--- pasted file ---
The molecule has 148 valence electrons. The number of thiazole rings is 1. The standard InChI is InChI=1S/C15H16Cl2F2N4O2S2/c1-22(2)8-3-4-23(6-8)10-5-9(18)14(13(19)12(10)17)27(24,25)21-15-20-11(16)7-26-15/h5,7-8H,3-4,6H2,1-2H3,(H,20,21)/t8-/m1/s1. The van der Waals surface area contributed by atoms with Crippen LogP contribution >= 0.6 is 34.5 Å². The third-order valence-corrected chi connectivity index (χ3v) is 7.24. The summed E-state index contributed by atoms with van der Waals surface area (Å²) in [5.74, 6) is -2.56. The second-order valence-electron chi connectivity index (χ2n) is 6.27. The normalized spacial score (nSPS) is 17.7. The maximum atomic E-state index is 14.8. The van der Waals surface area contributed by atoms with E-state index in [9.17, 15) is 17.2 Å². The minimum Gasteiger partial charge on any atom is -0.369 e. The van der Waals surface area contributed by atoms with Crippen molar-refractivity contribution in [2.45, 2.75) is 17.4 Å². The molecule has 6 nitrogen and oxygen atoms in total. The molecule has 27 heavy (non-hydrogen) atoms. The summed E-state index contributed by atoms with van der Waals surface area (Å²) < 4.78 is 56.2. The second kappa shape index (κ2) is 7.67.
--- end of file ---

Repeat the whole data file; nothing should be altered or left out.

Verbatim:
The molecule has 148 valence electrons. The number of thiazole rings is 1. The standard InChI is InChI=1S/C15H16Cl2F2N4O2S2/c1-22(2)8-3-4-23(6-8)10-5-9(18)14(13(19)12(10)17)27(24,25)21-15-20-11(16)7-26-15/h5,7-8H,3-4,6H2,1-2H3,(H,20,21)/t8-/m1/s1. The van der Waals surface area contributed by atoms with Crippen LogP contribution >= 0.6 is 34.5 Å². The third-order valence-corrected chi connectivity index (χ3v) is 7.24. The summed E-state index contributed by atoms with van der Waals surface area (Å²) in [5.74, 6) is -2.56. The second-order valence-electron chi connectivity index (χ2n) is 6.27. The normalized spacial score (nSPS) is 17.7. The maximum atomic E-state index is 14.8. The van der Waals surface area contributed by atoms with E-state index in [9.17, 15) is 17.2 Å². The minimum Gasteiger partial charge on any atom is -0.369 e. The van der Waals surface area contributed by atoms with Crippen molar-refractivity contribution in [2.45, 2.75) is 17.4 Å². The molecule has 6 nitrogen and oxygen atoms in total. The molecule has 27 heavy (non-hydrogen) atoms. The summed E-state index contributed by atoms with van der Waals surface area (Å²) < 4.78 is 56.2. The second kappa shape index (κ2) is 7.67.